CAHNRS NewsCollege of Agricultural, Human, and Natural Resource Science
‘Bear butter’: In Glacier National Park, scientists study tiny moths as rich food source for grizzlies
A diverse team of international scientists led by a Washington State University graduate student are trekking the high peaks of the greater Glacier National Park ecosystem this summer to better understand a tiny but important food source for grizzly bears—the army cutworm moth.
Erik Peterson, a master’s student in the School of the Environment, partnered with WSU professor Daniel Thornton and seven colleagues to collect data, map, and model the alpine habitats where grizzlies forage on moths by the thousands, finding calorie-rich meals in mid-summer.
“Glacier National Park is a grizzly mecca,” said Peterson, a former field biologist for the park. Glacier is a microcosm for the Northern Continental Divide Ecosystem, which includes Waterton Lakes National Park in Alberta, Canada, and Akamina-Kishinena Provincial Park in British Columbia and is home to as many as 1,000 bears.
Grizzly bears eat up to 90 pounds of food every day during summer and fall to put on enough body fat for their winter hibernation. They maximize body weight by choosing a mix of carbohydrates, protein, and fats.
In the 1930s, Glacier Park climbers noticed grizzlies foraging near the top of a high peak, digging for something among barren, rocky slopes. By the 1950s, biologists realized they were dining on army cutworm moths.
As caterpillars, army cutworms devour grain crops, alfalfa, and canola. In high summer, adult moths migrate into high mountain areas, where they feed on alpine wildflowers at night, and nestle in crevices on high, rocky talus slopes by day. Hidden from the sun, they stay cool and safe.
Safe, that is, until a hungry bear comes along looking for a fat-rich meal. Pound for pound, army cutworm moths are as calorie-rich as a stick of butter.
“I think of them as ‘bear butter’,” Peterson said. “By August, the moths are about 70 percent body fat,” among the fattiest known species. “That’s high time for the bears to dig them up by the thousands every day.”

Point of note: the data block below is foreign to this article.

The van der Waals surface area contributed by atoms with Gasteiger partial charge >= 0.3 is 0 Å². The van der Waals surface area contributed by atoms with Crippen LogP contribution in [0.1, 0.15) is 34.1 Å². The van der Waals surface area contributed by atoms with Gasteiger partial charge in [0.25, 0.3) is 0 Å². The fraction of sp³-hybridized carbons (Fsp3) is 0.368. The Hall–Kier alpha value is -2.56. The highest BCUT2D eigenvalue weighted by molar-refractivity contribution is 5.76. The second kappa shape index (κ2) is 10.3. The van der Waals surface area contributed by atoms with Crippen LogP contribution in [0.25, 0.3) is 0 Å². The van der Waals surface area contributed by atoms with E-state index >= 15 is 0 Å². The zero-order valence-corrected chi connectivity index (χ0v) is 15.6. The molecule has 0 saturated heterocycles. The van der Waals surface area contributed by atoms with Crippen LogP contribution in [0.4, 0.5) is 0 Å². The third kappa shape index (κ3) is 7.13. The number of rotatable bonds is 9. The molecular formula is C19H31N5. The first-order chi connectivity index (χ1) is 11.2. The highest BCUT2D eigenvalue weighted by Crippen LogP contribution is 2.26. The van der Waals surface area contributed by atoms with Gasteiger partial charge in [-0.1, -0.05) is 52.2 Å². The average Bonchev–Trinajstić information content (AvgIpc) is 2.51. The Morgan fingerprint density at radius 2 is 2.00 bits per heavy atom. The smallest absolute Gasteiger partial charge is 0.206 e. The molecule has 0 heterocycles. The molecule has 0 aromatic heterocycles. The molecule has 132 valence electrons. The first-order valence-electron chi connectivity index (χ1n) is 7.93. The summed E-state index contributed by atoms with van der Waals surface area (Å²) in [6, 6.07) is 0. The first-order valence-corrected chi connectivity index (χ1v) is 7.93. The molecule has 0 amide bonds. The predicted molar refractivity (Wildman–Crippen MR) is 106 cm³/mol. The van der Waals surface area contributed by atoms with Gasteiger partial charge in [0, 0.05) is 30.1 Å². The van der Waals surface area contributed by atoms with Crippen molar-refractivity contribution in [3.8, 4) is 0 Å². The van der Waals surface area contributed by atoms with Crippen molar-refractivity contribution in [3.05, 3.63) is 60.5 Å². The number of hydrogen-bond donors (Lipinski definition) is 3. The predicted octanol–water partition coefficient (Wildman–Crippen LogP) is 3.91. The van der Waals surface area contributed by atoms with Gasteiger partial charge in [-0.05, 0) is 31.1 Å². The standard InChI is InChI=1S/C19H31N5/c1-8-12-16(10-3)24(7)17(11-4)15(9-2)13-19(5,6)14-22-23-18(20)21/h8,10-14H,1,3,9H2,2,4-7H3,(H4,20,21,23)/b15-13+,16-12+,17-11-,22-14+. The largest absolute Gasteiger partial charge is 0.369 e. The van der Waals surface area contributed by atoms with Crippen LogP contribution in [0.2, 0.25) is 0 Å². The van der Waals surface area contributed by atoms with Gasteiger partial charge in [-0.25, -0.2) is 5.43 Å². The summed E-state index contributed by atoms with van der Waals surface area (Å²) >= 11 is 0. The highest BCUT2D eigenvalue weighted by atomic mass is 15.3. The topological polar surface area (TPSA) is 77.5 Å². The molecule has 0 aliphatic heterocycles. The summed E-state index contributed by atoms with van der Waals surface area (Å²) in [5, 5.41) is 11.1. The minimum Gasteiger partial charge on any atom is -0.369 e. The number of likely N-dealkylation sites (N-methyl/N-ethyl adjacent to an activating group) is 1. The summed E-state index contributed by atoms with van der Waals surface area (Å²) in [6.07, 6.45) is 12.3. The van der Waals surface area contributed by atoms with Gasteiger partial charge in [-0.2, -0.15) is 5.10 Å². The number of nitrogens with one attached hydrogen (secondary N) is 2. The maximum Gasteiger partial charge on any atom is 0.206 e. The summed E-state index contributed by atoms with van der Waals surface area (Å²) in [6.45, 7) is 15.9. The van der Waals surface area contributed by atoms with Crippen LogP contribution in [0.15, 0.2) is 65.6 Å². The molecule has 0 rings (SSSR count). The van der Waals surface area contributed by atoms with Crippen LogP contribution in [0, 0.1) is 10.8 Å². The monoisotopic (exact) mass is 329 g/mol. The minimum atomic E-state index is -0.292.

Little is known about the alpine habitats that draw these moths. Peterson seeks to understand more about what happens in these high-alpine grizzly buffets.
Supporting alpine habitats
Funded by the Glacier National Park Conservancy, a nonprofit fundraising partner for the Park, Peterson is completing the second summer of a two-year study of grizzlies’ use of moth clusters. Technicians hired for the project this year will explore high-elevation rocky slopes from the ground, surveying moth habitat and collecting geospatial data.
“We’re going to compare the sites where we find moths, and sign of bears feeding on them, to the places where we don’t, and try to understand what makes them different,” Peterson said.
Working with a private air company, Two Bear Air Rescue, Peterson will survey feeding grounds by helicopter, using a thermal imaging camera to determine where and how many grizzlies use individual patches of moth habitat.
With Thornton’s guidance, resulting scientific models will predict how these alpine habitats can support moths and grizzlies across the greater park ecosystem, potentially conserving an important food source for bears, as well as the apex predators themselves.
Bears have lived in Glacier park for millions of years, but their world is changing. Should a wild huckleberry crop fail, moths offer a better source of calories than a campground garbage can.
“Our goal is to develop a rigorous study that provides a better understanding of where and how grizzlies forage on this unique food resource,” Thornton said.
“That knowledge could be important to protect the future of grizzly bears as a species,” Peterson said.
Learn more about Peterson’s research into grizzlies and army cutworm moths on his team’s project website.